It’s said with age comes wisdom and for most owners of small- and medium-sized businesses (SMEs) in Canada, the sentiment is ringing true. Recent research from the Investors Group found that 96 percent of SME owners agree that workers 65 years and older offer more valuable experience and expertise than younger workers. Sixty-nine percent contend that this group is not more expensive to employ.
As well, the majority of small business owners do not have concerns about lack of stamina and reduced productivity from older workers. Eighty-five percent say that workers 65 years and older are just as productive as younger workers and 79 percent concur that senior workers have the required level of energy and ambition for their jobs.
“As more boomers and seniors continue working in their later years, it’s encouraging to see that their value and contribution to the workplace are acknowledged by Canada’s small business owners,” said a statement from Dave Ablett, Director, Tax and Estate Planning at Investors Group. “At the same time, finding work in later years will require thinking outside the box and a sound retirement plan to ease the transition into a new phase of life.”
Seventeen percent of small business owners say at least one-tenth of their workforce is 65 or older; approximately four-in-ten (43 percent) business owners expect ten percent or more of their employees to retire in the next five years.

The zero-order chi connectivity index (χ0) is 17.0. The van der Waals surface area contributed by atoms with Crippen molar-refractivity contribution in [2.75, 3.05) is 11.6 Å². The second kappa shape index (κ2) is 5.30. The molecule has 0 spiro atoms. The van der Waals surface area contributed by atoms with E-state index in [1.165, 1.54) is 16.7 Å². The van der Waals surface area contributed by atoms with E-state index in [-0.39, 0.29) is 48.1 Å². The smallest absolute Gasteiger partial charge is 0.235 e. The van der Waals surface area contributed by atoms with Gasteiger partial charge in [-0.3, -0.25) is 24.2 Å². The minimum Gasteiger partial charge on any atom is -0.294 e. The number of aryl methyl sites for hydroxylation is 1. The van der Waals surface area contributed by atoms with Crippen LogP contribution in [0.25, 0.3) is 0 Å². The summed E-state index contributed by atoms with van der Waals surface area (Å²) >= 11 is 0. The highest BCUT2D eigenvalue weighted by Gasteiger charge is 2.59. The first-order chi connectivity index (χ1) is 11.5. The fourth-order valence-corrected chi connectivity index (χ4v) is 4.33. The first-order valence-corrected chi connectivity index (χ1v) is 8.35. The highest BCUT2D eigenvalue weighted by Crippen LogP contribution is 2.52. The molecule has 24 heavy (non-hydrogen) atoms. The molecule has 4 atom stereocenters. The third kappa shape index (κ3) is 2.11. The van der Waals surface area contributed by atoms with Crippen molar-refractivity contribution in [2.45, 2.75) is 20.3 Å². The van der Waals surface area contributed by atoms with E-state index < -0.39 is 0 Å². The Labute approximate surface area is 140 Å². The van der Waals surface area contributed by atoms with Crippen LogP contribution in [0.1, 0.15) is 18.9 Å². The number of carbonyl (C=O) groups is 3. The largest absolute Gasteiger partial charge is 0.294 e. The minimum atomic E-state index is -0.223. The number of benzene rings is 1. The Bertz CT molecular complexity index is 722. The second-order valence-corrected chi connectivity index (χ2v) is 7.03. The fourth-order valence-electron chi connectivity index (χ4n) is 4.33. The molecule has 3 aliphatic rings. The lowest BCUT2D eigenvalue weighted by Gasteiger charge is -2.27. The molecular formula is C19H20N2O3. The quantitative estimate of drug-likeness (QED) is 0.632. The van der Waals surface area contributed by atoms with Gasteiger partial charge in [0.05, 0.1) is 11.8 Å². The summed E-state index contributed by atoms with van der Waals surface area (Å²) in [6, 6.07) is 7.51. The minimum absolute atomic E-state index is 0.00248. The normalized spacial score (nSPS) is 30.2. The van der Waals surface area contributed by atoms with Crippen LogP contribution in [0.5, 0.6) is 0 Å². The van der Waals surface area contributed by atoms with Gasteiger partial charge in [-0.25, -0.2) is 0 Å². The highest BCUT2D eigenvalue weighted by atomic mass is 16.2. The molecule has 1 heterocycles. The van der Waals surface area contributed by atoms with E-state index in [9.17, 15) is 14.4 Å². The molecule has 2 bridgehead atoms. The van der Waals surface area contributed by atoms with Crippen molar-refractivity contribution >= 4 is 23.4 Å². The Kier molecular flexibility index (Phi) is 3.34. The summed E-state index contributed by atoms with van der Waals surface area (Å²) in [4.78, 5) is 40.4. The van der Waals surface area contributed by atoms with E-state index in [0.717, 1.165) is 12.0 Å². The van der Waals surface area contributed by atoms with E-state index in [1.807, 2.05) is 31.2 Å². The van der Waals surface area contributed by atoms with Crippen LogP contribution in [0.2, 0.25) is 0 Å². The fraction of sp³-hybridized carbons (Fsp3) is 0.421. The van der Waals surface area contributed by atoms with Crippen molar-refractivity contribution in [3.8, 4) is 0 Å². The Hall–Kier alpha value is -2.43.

Despite the accolades, small business owners aren’t predisposed to put this demographic on the payroll as new workers. The study reveals that while 31 per cent of small business owners currently have employment opportunities within their organizations, most (79 percent) believe it’s not likely that the position will be filled by someone older than 65 now, or in the future (64 percent).
Half (51 percent) the survey respondents also concede health issues are more likely to affect the attendance or job performance of workers who are seniors. Fifty-five per cent believe they are not as technologically adept as younger workers.
Recognizing that some accommodations may be in order, small business owners appear to be considering a number of viable work options for older workers. Many of the small business owners surveyed said they already offer, or are agreeable to implementing, a number of workplace adjustments including: part-time employment (65 percent); specific project work (43 percent), contract or consulting work (35 percent), working from home (25 percent) and job sharing (23 percent).
“Whether it is a second career or a phased-in-retirement, flexibility is key to retaining and even acquiring older talent and enabling them to add value to the business as they continue to pursue their career interests,” said Ablett.